“This EcoBoost engine delivers where a Mustang driver expects it to, with a broad, flat torque curve that pours out when you stand on it for easy passing or hustling down a twisty road,” said Dave Pericak, Ford Mustang chief engineer.
The Mustang EcoBoost engine uses direct injection, variable cam timing and turbocharging to deliver plenty of usable performance and projected segment-leading fuel efficiency. A unique intake manifold and turbocharger housing enable it to deliver the performance Mustang drivers expect with output projected at more than 305 horsepower and 300 lb.-ft. of torque.
With at least 300 horsepower and 270 lb.-ft. of torque on tap from the standard 3.7-liter V6, even the most accessible Mustang delivers the performance customers expect.
Drivers will appreciate smoother shifts from the updated manual gearbox, while a reworked automatic transmission features new steering wheel-mounted shift paddles for drivers who want the choice between convenience and control.
Most nimble pony ever
When life throws drivers a curve, the all-new Mustang sets new handling benchmarks for the brand, delivering world-class dynamics and ride quality.
“We already set a very high standard for Mustang’s dynamics with Boss 302, and our goal was to go above and beyond that with this new car,” said Pericak.
Mustang features all-new front and rear suspension systems. At the front, a new perimeter subframe helps to stiffen the structure while reducing mass, providing a better foundation for more predictable wheel control that benefits handling, steering and ride.
The new double-ball-joint front MacPherson strut system also enables the use of larger, more powerful brakes. This is expected to be the best stopping Mustang yet, with three available brake packages.
At the rear is an all-new integral-link independent rear suspension. The geometry, springs, dampers and bushings all have been specifically modified and tuned for this high-performance application. New aluminum rear knuckles help reduce unsprung mass for improved ride and handling.
Smarter than your average pony
The all-new Mustang features a significant amount of innovative technologies providing drivers with enhanced information, control and connectivity when they want it. From Intelligent Access with push-button start to SYNC® and MyKey® in every Mustang built, plus available Track Apps, MyColor gauges and new Shaker Pro audio system, drivers will be able to customize their time behind the wheel.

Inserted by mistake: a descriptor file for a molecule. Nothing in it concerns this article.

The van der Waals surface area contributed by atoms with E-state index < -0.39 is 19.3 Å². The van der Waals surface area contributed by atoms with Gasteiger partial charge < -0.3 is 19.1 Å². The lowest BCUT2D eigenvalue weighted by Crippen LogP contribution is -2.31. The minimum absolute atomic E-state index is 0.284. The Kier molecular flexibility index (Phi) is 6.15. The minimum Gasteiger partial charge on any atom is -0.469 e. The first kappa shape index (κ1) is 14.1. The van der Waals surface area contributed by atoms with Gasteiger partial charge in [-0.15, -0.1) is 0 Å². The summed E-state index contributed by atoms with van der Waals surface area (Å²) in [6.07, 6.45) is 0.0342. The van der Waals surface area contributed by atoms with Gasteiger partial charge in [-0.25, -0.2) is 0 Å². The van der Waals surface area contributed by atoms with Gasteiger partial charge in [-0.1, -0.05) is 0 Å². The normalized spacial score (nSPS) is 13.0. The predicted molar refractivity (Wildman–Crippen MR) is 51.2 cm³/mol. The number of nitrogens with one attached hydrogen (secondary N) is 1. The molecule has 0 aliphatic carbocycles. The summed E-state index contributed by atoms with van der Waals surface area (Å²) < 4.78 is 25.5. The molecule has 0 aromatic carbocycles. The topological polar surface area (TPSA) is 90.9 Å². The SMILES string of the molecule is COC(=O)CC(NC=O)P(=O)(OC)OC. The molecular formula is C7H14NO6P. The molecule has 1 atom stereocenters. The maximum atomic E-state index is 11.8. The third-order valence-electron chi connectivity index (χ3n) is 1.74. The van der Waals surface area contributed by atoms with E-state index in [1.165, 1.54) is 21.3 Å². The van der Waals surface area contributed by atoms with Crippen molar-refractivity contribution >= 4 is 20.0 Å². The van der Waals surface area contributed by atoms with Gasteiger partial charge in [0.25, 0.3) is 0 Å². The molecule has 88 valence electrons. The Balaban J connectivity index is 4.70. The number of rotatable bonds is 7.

The feeling of freedom and confidence Mustang instills in its drivers is amplified when they can take control of how the car behaves. On a twisty back road or a weekend track day, the driver can tap the toggle switches on the console to quickly adjust steering effort, engine response, and transmission and electronic stability control settings using the available Selectable Drive Modes to create the perfect Mustang at any time.
The advanced new Ford-developed stability control system is tuned to maximize Mustang’s dynamic capabilities. When the time comes to turn up the wick at the track, Mustang GT includes standard launch control that enables drivers to achieve smooth, consistent starts every time.
When it’s time to back off and relax for the drive home, available advanced driver-assist features including Blind Spot Information System with cross-traffic alert and adaptive cruise control can help ease the load, while SYNC AppLink™ lets drivers control their smartphone apps to listen to their favorite form of entertainment.
50 years of Mustang
April 17, 2014, marks the 50th anniversary of the introduction of the original Ford Mustang and each 2015 model celebrates the milestone with a badge on the instrument panel that includes the galloping pony logo and the words “Mustang – Since 1964.” Mustang will continue to be built in the United States at Flat Rock Assembly Plant.
“From day one, we knew if we were going to build a new Mustang, we had to do it right,” said Pericak. “We built a new Mustang from the ground up that is quicker, better-looking, more refined and more efficient, without losing any of the raw appeal that people have associated with Mustang for half a century.”
Images – Exterior
Paul Walker, star of the Fast and Furious series as well as staring and directing in several other films, died Saturday in an accident.
According to his official Facebook page:
Paul was a rising star in the industry and was an accomplished actor and director outside of the Fast and Furious series.
Fast and Furious 7 is currently in mid-production. No word on how this will be handled, but the focus now is on Paul’s family.